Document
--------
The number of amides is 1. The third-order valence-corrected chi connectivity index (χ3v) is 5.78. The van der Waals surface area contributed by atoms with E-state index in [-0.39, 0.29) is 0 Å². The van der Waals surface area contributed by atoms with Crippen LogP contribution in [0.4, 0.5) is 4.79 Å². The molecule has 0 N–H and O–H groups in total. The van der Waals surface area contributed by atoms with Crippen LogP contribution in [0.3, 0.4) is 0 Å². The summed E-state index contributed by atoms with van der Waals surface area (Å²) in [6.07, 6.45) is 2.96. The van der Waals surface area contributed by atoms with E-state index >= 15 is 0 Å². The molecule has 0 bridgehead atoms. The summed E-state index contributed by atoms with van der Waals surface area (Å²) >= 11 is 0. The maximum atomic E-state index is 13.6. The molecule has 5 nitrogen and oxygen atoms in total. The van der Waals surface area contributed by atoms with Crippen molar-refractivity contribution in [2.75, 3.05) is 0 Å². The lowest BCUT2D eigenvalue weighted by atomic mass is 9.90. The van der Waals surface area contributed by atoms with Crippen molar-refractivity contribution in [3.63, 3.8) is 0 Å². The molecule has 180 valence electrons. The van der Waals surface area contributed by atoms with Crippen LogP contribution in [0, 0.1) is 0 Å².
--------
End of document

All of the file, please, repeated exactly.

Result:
The number of amides is 1. The third-order valence-corrected chi connectivity index (χ3v) is 5.78. The van der Waals surface area contributed by atoms with E-state index in [-0.39, 0.29) is 0 Å². The van der Waals surface area contributed by atoms with Crippen LogP contribution in [0.4, 0.5) is 4.79 Å². The molecule has 0 N–H and O–H groups in total. The van der Waals surface area contributed by atoms with Crippen LogP contribution in [0.3, 0.4) is 0 Å². The summed E-state index contributed by atoms with van der Waals surface area (Å²) in [6.07, 6.45) is 2.96. The van der Waals surface area contributed by atoms with E-state index >= 15 is 0 Å². The molecule has 0 bridgehead atoms. The summed E-state index contributed by atoms with van der Waals surface area (Å²) >= 11 is 0. The maximum atomic E-state index is 13.6. The molecule has 5 nitrogen and oxygen atoms in total. The van der Waals surface area contributed by atoms with Crippen molar-refractivity contribution in [2.75, 3.05) is 0 Å². The lowest BCUT2D eigenvalue weighted by atomic mass is 9.90. The van der Waals surface area contributed by atoms with Crippen molar-refractivity contribution in [3.63, 3.8) is 0 Å². The molecule has 180 valence electrons. The van der Waals surface area contributed by atoms with Crippen LogP contribution in [0, 0.1) is 0 Å².